Address to the New Ambassador of the Republic of Malawi to the Holy See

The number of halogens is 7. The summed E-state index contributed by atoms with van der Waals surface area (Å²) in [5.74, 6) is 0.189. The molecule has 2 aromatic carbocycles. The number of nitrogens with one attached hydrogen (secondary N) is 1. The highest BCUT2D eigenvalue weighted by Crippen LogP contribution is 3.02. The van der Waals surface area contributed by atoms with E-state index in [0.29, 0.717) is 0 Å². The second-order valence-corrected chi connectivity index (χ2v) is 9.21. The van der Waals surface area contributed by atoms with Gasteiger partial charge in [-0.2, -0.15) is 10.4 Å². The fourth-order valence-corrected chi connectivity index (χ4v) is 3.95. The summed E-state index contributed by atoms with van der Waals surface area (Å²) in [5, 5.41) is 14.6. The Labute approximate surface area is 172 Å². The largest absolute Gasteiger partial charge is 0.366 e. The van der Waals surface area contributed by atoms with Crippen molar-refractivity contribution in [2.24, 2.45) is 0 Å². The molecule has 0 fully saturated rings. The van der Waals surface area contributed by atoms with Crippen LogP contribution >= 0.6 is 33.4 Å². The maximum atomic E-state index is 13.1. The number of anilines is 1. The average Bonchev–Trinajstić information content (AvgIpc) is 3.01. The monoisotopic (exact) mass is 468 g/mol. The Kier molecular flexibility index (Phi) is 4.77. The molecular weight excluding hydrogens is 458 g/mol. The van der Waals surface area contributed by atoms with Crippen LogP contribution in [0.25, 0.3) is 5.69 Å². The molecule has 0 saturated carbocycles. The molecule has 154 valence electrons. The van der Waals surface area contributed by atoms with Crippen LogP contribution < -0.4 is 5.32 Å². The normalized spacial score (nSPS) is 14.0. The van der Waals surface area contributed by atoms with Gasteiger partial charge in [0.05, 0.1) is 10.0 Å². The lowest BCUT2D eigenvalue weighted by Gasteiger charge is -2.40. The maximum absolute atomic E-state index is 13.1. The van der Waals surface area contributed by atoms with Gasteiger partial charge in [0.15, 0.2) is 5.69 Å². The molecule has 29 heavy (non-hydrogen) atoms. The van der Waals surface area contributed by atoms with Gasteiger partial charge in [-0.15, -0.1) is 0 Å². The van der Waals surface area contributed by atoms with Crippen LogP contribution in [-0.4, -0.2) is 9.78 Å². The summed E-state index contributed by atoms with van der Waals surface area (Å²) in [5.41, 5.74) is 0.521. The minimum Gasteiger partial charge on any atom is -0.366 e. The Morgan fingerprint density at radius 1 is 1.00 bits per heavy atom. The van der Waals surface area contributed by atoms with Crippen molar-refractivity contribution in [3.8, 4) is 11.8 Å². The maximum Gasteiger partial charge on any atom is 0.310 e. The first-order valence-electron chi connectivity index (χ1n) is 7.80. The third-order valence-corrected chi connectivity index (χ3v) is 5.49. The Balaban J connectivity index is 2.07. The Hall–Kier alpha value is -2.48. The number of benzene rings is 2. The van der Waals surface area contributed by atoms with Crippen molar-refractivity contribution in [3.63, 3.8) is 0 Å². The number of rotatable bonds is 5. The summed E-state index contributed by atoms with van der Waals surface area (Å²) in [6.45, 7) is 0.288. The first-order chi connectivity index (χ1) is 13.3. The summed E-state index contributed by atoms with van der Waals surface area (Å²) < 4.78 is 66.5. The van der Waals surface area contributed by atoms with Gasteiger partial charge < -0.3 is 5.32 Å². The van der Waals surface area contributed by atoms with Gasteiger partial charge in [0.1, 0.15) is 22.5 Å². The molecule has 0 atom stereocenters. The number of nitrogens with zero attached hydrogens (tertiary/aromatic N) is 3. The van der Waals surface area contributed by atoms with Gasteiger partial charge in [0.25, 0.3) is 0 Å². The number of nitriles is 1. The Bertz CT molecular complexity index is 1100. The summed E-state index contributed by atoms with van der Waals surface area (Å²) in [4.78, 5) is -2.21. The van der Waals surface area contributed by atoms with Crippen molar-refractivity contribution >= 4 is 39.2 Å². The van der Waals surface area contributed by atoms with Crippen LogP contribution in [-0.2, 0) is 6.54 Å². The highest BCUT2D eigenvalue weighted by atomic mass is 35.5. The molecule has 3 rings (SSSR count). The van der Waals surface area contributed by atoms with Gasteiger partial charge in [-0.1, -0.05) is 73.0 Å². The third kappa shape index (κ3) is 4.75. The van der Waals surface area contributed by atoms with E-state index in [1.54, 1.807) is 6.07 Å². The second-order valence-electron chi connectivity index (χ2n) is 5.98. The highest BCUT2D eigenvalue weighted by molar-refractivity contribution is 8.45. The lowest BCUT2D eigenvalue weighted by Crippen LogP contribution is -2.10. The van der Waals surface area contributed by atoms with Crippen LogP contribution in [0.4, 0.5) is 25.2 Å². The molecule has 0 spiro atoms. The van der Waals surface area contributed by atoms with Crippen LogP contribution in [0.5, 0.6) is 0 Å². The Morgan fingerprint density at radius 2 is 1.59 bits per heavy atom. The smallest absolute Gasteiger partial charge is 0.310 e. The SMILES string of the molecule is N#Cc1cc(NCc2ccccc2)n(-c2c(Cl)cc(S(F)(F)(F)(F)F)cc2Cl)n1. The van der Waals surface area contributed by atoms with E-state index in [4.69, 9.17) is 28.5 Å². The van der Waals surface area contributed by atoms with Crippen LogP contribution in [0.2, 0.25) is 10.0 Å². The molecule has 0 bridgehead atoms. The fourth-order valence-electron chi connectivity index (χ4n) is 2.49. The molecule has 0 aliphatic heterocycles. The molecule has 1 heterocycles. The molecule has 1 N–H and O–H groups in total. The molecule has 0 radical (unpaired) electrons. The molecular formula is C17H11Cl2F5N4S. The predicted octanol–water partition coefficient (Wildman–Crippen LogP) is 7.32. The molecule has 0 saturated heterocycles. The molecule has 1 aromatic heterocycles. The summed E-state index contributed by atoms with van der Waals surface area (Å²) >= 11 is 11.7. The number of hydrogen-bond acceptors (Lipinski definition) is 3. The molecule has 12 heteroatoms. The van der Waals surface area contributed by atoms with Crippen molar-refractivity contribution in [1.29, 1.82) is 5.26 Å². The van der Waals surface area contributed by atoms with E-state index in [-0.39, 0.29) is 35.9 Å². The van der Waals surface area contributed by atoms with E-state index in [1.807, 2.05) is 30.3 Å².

Address to the New Ambassador of the Republic of Malawi to the Holy See Pope John Paul II December 14, 2000 Mr Ambassador, It gives me great pleasure to welcome you today and to accept the Letters of Credence appointing you Ambassador Extraordinary and Plenipotentiary of the Republic of Malawi to the Holy See. I am grateful for the good wishes which you have brought from President Bakili Muluzi. Please convey to His Excellency my own cordial greetings, and assure him of my prayers to Almighty God for the peace and well-being of the nation. You have suggested that this is a time of both promise and threat for Malawi. With the coming of democracy, society has made notable gains in many areas and that is a cause for satisfaction. Yet all Malawians recognize the need to strengthen still further the structures of democratic life, which are always more fragile than they seem. Unless a true sense of participation and of shared responsibility for the common good takes deep root in national life, there will always be a threat of division and violence, as people are tempted to choose force rather than dialogue as the way of organizing the political community. The recent elections to which you have referred are a hopeful sign that Malawi is moving in the right direction towards the integral development of all sectors of society. To follow this path does not mean uncritically to adopt modes of social organization which may be appropriate in other societies but inappropriate in Malawi. Your people must shape a democratic life which is truly African and which respects the genius of Malawiâ€™s culture. But there are values common to every healthy society and every well-functioning democracy; and these point the way to the future for which the people of Malawi are now striving. You have mentioned the daunting problems facing your country, and the Holy See shares your sense of concern. Some of the problems are not new. Malawi has long been troubled by endemic poverty which creates a situation of dependence upon donor countries. The causes are both internal and external, and any attempt to deal with the problem must also be both national and global. Education is clearly a vital factor in a countryâ€™s development, since ignorance and poverty always conspire to undermine human dignity and the fabric of society. All education is inspired by a particular understanding of life and of the human condition. In this sense religious education plays a unique role in the educational process since it is never a mere imparting of knowledge about religion in general but reaches into the recesses of each individualâ€™s conscience and engages each oneâ€™s inviolable right to freedom in this basic area of life. That is why the State is obliged to respect the choices which parents make with regard to the religious education of their children. It is the Stateâ€™s duty to ensure their citizensâ€™ freedom to make those choices and not to seek to limit or control them. The Catholic Church has always dedicated considerable resources to the field of education, and this is also the case in Malawi, as you have graciously acknowledged. The education which the Church promotes looks to the integral development of the human person. Its purpose is to cultivate the intellect and develop the capacity for right judgement, to help young people to assimilate their cultural heritage and form a sense of moral and ethical values in readiness for their future professional, civic, family and national responsibilities (cf. Second Vatican Ecumenical Council, Gravissimum Educationis, 5). An all-round education seeks to develop every aspect of the individual-physical, intellectual, emotional, moral and spiritual. For there is an ecology of human growth which means that if any one of these elements is overlooked all the others suffer. This is the vision of education which ought to inspire Malawiâ€™s leaders as they strive to raise educational levels. You have also mentioned the health problems now facing your nation, as HIV/AIDS casts a heavy shadow upon the land. The world is looking to medical research to provide an answer to the lethal virus, and there are signs of hope on this front. But in the meantime there are vast challenges for countries like yours: to tend the sick; to care for those who survive, especially the orphans; to increase general awareness of the nature and extent of the problem; to resist the moral erosion which favours the spread of the disease; to stand guard against life-styles which aggravate that erosion; to strengthen the family in every possible way, recognizing that it is the basic unit of human society and the place where moral virtue and the culture of life must first take root. In these tasks, Malawi will always find in the Catholic Church a reliable partner. Catholic health-care has been, as you say, part of your history; and it will be no less a part of your future. Both the needs of your people and the demands of the Gospel impose this duty upon us. Mr Ambassador, I am confident that as you fulfil your mission the cordial relations which exist between the Republic of Malawi and the Holy See will be further strengthened and enriched. I offer you my best wishes and assure you that the offices of the Holy See will always be ready to assist you. Upon Your Excellency and all the citizens of your beloved nation I invoke the abundant blessings of Almighty God.